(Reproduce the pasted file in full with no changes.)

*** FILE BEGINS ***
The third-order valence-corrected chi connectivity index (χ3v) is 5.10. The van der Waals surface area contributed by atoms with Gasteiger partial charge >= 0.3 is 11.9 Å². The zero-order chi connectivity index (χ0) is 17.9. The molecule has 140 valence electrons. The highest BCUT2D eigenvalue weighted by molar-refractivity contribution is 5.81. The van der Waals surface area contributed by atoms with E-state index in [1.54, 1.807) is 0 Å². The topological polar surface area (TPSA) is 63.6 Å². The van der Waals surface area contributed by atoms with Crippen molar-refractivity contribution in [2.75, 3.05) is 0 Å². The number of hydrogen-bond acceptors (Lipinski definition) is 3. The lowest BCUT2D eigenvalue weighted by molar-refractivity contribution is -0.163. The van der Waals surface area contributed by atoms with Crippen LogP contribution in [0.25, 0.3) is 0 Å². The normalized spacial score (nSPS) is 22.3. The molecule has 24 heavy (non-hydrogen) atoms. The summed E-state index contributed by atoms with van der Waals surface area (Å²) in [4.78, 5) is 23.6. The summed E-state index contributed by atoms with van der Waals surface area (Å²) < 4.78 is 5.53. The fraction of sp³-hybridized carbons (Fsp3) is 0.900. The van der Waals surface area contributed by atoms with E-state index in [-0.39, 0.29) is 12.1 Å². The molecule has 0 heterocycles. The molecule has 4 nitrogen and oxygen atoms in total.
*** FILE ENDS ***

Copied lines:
The third-order valence-corrected chi connectivity index (χ3v) is 5.10. The van der Waals surface area contributed by atoms with Gasteiger partial charge >= 0.3 is 11.9 Å². The zero-order chi connectivity index (χ0) is 17.9. The molecule has 140 valence electrons. The highest BCUT2D eigenvalue weighted by molar-refractivity contribution is 5.81. The van der Waals surface area contributed by atoms with E-state index in [1.54, 1.807) is 0 Å². The topological polar surface area (TPSA) is 63.6 Å². The van der Waals surface area contributed by atoms with Crippen molar-refractivity contribution in [2.75, 3.05) is 0 Å². The number of hydrogen-bond acceptors (Lipinski definition) is 3. The lowest BCUT2D eigenvalue weighted by molar-refractivity contribution is -0.163. The van der Waals surface area contributed by atoms with Crippen LogP contribution in [0.25, 0.3) is 0 Å². The normalized spacial score (nSPS) is 22.3. The molecule has 24 heavy (non-hydrogen) atoms. The summed E-state index contributed by atoms with van der Waals surface area (Å²) in [4.78, 5) is 23.6. The summed E-state index contributed by atoms with van der Waals surface area (Å²) < 4.78 is 5.53. The fraction of sp³-hybridized carbons (Fsp3) is 0.900. The van der Waals surface area contributed by atoms with E-state index in [-0.39, 0.29) is 12.1 Å². The molecule has 0 heterocycles. The molecule has 4 nitrogen and oxygen atoms in total.